On April 5, 2019, an arduous and endlessly frustrating month of my AP Government and Politics course seemingly came to an end.
Alexander Meli, a Civics teacher, arrived as the permanent substitute for our then-teacherless class - only a single month before the dreaded AP Exam.
“Until we got our (hopefully) permanent sub - our second permanent sub, Mr. Meli - it was very chaotic. And I don’t want to say anxiety-invoking… but [it was] very nerve-racking, in a sense,” said classmate Brendan Sullivan (‘20).
The issues pertaining to this course date back to March 5, when longtime teacher Daniel Wagenberg announced he would be taking a leave of absence for the rest of the school year.
“I am sorry to inform you, that as a consequence of family health issues, Friday, March 8th will be my last day in class this academic year. I wish that I could remain in class with you, but I cannot… Please respect my desire for privacy by not asking for further details of my family situation,” wrote Wagenberg on Google Classroom.
To this day, my classmates and I sympathize with Mr. Wagenberg’s decision to take a leave of absence, and we do not blame him for the ensuing issues regarding this course. “My sympathies do go out to Mr. Wagenberg, because I understand that whatever is going on is extremely hard for him,” remarked Sullivan.
The first problem to arise was the matter of finding a substitute teacher. According to Mrs. McAndrew, who was in charge of hiring a replacement teacher, Norwalk Public Schools delayed posting the job opening.
“It had nothing to do with Brien McMahon. It had to do with something going on in the district. There was a holdup at the district, and it involved a lot of people. They were delaying that posting, which put us in this position where we couldn’t hire anybody,” said McAndrew.
Unfortunately, this was only the first issue pertaining towards the course. “When that got resolved, we then posted the job. And nobody applied for it,” explained McAndrew. “It’s pretty clear [why] - you don’t get paid much. And so the problem with it was that it was not enough time, so you weren’t getting candidates who wanted to do it.”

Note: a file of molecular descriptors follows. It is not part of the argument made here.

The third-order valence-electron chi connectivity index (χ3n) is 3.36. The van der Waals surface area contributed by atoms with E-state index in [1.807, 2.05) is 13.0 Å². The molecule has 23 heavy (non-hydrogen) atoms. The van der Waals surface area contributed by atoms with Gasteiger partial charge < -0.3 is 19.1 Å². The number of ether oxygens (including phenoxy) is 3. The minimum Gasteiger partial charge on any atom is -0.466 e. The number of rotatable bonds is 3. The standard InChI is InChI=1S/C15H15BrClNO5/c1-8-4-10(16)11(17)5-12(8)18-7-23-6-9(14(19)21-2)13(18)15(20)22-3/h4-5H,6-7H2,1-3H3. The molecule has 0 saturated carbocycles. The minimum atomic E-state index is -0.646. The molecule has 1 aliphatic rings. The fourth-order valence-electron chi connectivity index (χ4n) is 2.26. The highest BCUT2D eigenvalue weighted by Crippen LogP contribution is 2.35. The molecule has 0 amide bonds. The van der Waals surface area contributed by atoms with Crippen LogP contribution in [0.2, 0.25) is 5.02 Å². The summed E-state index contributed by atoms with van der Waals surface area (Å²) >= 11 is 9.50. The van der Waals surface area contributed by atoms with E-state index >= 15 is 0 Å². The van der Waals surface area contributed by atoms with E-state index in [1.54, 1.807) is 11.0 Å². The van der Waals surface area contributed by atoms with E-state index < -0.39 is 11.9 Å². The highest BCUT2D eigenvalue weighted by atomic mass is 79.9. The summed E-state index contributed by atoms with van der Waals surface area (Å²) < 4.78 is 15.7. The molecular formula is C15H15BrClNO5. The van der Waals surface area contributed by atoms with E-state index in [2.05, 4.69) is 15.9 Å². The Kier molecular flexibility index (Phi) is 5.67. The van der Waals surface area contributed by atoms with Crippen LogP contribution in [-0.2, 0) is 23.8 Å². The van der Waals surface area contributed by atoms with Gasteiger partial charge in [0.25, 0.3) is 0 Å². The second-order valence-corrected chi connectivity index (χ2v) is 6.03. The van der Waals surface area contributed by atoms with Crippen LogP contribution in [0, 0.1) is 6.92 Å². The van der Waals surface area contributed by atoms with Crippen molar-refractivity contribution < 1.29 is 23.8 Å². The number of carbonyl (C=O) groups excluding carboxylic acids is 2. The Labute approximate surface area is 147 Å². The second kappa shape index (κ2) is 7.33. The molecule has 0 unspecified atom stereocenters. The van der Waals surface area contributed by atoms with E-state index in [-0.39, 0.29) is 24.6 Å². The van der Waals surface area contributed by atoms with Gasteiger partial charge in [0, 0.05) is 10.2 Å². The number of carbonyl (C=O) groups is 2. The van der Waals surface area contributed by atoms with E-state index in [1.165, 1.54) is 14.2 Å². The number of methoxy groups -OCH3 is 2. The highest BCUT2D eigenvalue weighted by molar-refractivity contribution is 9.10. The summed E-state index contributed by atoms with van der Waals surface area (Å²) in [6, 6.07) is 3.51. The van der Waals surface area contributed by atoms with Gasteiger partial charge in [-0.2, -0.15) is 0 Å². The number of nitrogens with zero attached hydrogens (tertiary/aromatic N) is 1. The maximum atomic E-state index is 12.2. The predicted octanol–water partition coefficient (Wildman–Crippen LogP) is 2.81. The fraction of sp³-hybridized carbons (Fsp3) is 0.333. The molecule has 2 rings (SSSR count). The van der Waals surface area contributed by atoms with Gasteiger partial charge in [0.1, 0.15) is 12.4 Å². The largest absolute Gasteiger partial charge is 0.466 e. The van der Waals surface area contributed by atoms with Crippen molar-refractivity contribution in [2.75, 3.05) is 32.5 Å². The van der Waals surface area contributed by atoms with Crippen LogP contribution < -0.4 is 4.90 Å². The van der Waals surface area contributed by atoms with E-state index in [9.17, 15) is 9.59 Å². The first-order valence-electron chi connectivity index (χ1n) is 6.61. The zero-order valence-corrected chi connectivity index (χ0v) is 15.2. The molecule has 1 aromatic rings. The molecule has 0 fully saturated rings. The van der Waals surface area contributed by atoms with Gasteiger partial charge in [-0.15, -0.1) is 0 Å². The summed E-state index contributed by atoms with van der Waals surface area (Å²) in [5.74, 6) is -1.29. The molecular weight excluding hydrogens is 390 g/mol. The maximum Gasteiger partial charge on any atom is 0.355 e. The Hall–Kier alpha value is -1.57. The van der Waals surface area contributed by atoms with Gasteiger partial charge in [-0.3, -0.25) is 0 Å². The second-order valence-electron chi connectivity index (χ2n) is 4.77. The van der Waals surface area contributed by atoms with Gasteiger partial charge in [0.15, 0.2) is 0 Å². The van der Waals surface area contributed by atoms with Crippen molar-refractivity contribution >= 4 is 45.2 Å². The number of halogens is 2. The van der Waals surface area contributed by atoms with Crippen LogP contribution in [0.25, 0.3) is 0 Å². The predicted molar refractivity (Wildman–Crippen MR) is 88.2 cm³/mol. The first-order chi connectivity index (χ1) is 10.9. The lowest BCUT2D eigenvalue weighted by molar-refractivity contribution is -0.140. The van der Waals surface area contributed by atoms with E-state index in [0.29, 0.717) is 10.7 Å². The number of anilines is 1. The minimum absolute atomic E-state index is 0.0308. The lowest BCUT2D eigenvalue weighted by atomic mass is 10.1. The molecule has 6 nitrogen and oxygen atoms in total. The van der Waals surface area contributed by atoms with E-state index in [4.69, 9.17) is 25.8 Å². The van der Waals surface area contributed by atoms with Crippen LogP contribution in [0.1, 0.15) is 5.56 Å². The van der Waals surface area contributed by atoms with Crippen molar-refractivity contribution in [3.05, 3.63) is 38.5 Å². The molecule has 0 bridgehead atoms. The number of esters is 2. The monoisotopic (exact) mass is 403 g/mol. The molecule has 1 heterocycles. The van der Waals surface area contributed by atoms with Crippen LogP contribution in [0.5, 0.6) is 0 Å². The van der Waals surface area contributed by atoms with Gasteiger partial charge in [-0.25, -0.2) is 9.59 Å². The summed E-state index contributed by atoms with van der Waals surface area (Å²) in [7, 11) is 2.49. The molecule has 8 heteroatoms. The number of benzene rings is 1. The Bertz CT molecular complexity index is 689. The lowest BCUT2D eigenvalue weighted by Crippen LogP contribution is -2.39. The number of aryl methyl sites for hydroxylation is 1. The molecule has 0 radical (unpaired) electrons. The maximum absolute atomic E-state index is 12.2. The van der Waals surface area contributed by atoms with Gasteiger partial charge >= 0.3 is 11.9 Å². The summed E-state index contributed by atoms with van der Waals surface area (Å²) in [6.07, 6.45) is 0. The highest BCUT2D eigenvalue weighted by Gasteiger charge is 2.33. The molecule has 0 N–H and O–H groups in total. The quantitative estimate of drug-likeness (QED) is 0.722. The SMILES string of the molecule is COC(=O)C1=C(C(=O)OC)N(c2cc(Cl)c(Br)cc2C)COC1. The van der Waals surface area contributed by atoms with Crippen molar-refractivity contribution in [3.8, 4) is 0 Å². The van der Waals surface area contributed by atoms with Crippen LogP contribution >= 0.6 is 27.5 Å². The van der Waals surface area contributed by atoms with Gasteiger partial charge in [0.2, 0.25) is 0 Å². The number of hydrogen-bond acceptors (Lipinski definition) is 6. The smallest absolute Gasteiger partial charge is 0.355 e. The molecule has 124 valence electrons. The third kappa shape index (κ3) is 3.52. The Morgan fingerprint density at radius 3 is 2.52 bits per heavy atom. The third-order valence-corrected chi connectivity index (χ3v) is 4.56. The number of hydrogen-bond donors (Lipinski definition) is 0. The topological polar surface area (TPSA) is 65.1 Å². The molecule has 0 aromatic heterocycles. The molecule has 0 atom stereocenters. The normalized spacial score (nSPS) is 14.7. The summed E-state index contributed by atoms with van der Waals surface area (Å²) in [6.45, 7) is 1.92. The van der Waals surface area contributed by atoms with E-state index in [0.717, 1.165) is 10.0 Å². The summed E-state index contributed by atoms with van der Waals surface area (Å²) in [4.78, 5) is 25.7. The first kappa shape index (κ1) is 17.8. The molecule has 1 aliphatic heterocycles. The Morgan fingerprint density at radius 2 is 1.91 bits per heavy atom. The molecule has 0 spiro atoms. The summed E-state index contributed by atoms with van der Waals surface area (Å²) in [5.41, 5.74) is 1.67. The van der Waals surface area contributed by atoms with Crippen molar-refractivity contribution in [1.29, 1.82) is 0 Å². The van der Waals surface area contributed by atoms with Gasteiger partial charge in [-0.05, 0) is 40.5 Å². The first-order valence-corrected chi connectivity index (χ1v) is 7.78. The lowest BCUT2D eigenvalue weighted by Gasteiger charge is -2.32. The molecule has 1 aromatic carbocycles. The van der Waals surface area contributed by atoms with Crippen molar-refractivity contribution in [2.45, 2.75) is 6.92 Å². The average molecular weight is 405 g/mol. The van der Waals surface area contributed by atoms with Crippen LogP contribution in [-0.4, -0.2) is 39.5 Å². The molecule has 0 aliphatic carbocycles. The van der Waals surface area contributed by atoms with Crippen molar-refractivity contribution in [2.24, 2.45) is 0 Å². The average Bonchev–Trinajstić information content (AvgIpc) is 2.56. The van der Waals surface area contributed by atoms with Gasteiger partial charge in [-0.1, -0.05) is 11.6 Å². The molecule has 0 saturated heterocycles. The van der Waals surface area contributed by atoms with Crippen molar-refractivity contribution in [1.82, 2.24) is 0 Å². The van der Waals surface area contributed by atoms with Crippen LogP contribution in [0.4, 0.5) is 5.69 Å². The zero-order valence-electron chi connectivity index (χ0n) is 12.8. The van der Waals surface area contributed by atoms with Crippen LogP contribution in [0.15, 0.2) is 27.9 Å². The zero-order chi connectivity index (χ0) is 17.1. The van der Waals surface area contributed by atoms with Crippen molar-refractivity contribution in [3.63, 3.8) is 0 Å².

Despite the setback, there was hope among both students and staff when a substitute was finally anointed. “Mr. Marks comes along - baseball coach, he used to work here. Someone suggested to him, ‘hey, throw your resume at Ms. Wood.’ She called him in and interviewed him. She said, ‘great, this is great,” disclosed McAndrew.
Unfortunately, Marks, after serving as the teacher of three class periods of GoPo, abruptly resigned from his new teaching position - leaving both students and staff dumbfounded, with only weeks left before the exam. “I really cannot tell you why he left after three days,” expresses McAndrew. “It was as much of a shock to you as it was to Ms. Wood and I.”
“I got the sense that Mr. Marks came in with confidence,” said Sullivan. “I don’t know the situation as to why he left. I felt that he had good intentions coming in, and again, through no fault of his own, he had to ‘abandon ship,’ as we have been saying.”
As such, Marks’ lasting legacy on the course was a large quantity of exam review handouts, confusion and a general increase in apprehensiveness regarding the upcoming AP test. Afterwards, a temporary substitute, Mr. Okampo, briefly took control of the class for several periods (just prior to Meli’s arrival), although no significant amount of learning occurred. “The most amount of work we got done was a single sheet that [Okampo] made up on the spot,” reports Sullivan.
Despite the extenuating circumstances, both Sullivan and I maintain faith in Meli’s teaching prowess as the May 6 AP GoPo exam nears. “Already, I do feel - although we haven’t learned much [so far] - that [Meli] is going to be very beneficial in equipping us, to the best of his ability, with the very, very limited timeframe that we have left to get ready for the exam,” Sullivan admits. “It is an AP class, so a lot of the work is incumbent upon the students as well, and we’ll definitely have to teach ourselves a lot. But I feel that he will be a good facilitator and guide in that sense.”
Ultimately, this unfortunate circumstance has caused an immense amount of stress and concern for GoPo students, including myself, over the last two months. This circumstance should, however, stand as a lesson to the Norwalk Public Schools district to post new job openings as swiftly as possible - thus allowing for a smoother hiring process for new substitutes. Perhaps new reforms that offer better incentives to long-term substitutes should be considered as well, and any steps that can be implemented to avoid a situation like this in the future should be enacted.
Regardless, the AP exam inevitably nears on May 6. My class and I will give it our all - despite the difficulties we have faced in this class.